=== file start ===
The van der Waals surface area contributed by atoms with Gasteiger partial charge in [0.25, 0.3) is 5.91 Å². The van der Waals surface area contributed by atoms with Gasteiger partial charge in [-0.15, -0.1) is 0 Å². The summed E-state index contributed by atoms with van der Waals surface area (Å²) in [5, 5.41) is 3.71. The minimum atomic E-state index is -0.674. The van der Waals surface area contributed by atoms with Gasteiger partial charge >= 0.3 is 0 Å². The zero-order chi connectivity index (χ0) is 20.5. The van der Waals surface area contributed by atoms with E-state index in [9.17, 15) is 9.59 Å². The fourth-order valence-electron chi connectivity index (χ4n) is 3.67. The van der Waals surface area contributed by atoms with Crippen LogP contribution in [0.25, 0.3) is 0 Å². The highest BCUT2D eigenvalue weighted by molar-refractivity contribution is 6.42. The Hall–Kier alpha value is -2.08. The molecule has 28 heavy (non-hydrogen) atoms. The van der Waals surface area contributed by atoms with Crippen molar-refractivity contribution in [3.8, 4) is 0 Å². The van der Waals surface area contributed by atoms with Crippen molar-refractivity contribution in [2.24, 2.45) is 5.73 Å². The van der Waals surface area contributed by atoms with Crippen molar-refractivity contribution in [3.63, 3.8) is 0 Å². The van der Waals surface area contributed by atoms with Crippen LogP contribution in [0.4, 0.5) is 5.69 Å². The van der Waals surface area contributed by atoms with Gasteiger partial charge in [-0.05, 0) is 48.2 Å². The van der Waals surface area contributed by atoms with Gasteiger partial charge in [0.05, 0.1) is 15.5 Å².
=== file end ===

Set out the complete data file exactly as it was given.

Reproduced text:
The van der Waals surface area contributed by atoms with Gasteiger partial charge in [0.25, 0.3) is 5.91 Å². The van der Waals surface area contributed by atoms with Gasteiger partial charge in [-0.15, -0.1) is 0 Å². The summed E-state index contributed by atoms with van der Waals surface area (Å²) in [5, 5.41) is 3.71. The minimum atomic E-state index is -0.674. The van der Waals surface area contributed by atoms with Gasteiger partial charge >= 0.3 is 0 Å². The zero-order chi connectivity index (χ0) is 20.5. The van der Waals surface area contributed by atoms with E-state index in [9.17, 15) is 9.59 Å². The fourth-order valence-electron chi connectivity index (χ4n) is 3.67. The van der Waals surface area contributed by atoms with Crippen LogP contribution in [0.25, 0.3) is 0 Å². The highest BCUT2D eigenvalue weighted by molar-refractivity contribution is 6.42. The Hall–Kier alpha value is -2.08. The molecule has 28 heavy (non-hydrogen) atoms. The van der Waals surface area contributed by atoms with Crippen molar-refractivity contribution in [3.8, 4) is 0 Å². The van der Waals surface area contributed by atoms with Crippen molar-refractivity contribution in [2.24, 2.45) is 5.73 Å². The van der Waals surface area contributed by atoms with Crippen molar-refractivity contribution in [3.63, 3.8) is 0 Å². The van der Waals surface area contributed by atoms with Crippen LogP contribution in [0.4, 0.5) is 5.69 Å². The van der Waals surface area contributed by atoms with Gasteiger partial charge in [-0.05, 0) is 48.2 Å². The van der Waals surface area contributed by atoms with Gasteiger partial charge in [0.05, 0.1) is 15.5 Å².